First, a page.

Our Privacy/Cookie Policy contains detailed information about the types of cookies & related technology on our site, and some ways to opt out. By using the site, you agree to the uses of cookies and other technology as outlined in our Policy, and to our Terms of Use.


Kitten Sneezing & Eye Discharge

| Updated September 26, 2017

Your sweet little kitten's eyes aren't looking very bright and she's sneezed enough that you know how to spell gesundheit. Though she's probably feeling poorly you can take comfort knowing that eye discharge and sneezing in kittens is fairly common and in mild cases, usually clears up on its own.

Upper Respiratory Infection Symptoms

It takes a while for a kitten's immune system to fully develop, making her vulnerable to a variety of potential infections she isn't yet strong enough to withstand. It's not uncommon for a kitten to develop an upper respiratory infection, particularly if she's spent time in an animal shelter, lived outdoors or lived in a crowded or stressed environment. In addition to sneezing and eye discharge, symptoms of an upper respiratory infection are similar to human colds and include:

  • Congestion 
  • Drooling 
  • Fever 
  • Poor appetite 
  • Nasal discharge 
  • Coughing 
  • Ulcers in the mouth or nose 

Causes of Upper Respiratory Infections

The most common cause of an upper respiratory infection is the feline herpes virus, also referred to as the rhinotracheitis virus, which causes sneezing and nasal discharge. The calici virus isn't as tough on the respiratory system but causes oral ulcers, making it difficult for a kitten to eat and causing drooling. These two viruses account for approximately 90 percent of upper respiratory infections; chlamydophila, mycoplasma, bordetella and other agents are also occasionally the culprit. It's possible for more than one agent to cause an upper respiratory infection.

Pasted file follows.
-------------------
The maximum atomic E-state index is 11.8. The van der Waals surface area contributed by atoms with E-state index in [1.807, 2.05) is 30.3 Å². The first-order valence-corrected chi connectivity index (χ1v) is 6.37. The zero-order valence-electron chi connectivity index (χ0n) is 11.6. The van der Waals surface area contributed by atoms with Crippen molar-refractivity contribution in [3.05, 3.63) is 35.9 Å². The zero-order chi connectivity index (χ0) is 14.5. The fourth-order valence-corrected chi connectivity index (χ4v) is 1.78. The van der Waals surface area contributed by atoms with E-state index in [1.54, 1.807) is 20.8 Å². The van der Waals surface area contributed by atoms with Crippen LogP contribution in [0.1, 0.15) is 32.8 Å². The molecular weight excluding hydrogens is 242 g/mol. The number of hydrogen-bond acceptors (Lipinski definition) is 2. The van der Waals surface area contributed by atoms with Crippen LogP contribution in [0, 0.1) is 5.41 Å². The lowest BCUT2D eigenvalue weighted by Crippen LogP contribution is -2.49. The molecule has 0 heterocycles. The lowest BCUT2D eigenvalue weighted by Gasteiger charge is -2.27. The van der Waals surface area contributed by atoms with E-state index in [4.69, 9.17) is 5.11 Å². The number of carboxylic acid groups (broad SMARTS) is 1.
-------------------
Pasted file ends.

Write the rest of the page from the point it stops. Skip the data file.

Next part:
Treating Upper Respiratory Infections

Generally, an upper respiratory infection will resolve on its own in a week or two, since a virus is usually the cause. If a kitten is eating well and playing normally, there's often no cause for alarm and will often recover on her own. However, occasionally veterinary treatment is necessary. Bordetella and chlamydophila respond to tetracycline antibiotics such as doxycycline, and the vet may use eye ointments and nutritional supplements such as lysine for additional relief.


  • A kitten should see the vet if she has a fever, quits eating, has red eyes, is lethargic, is breathing with an open mouth or has corneal ulcers.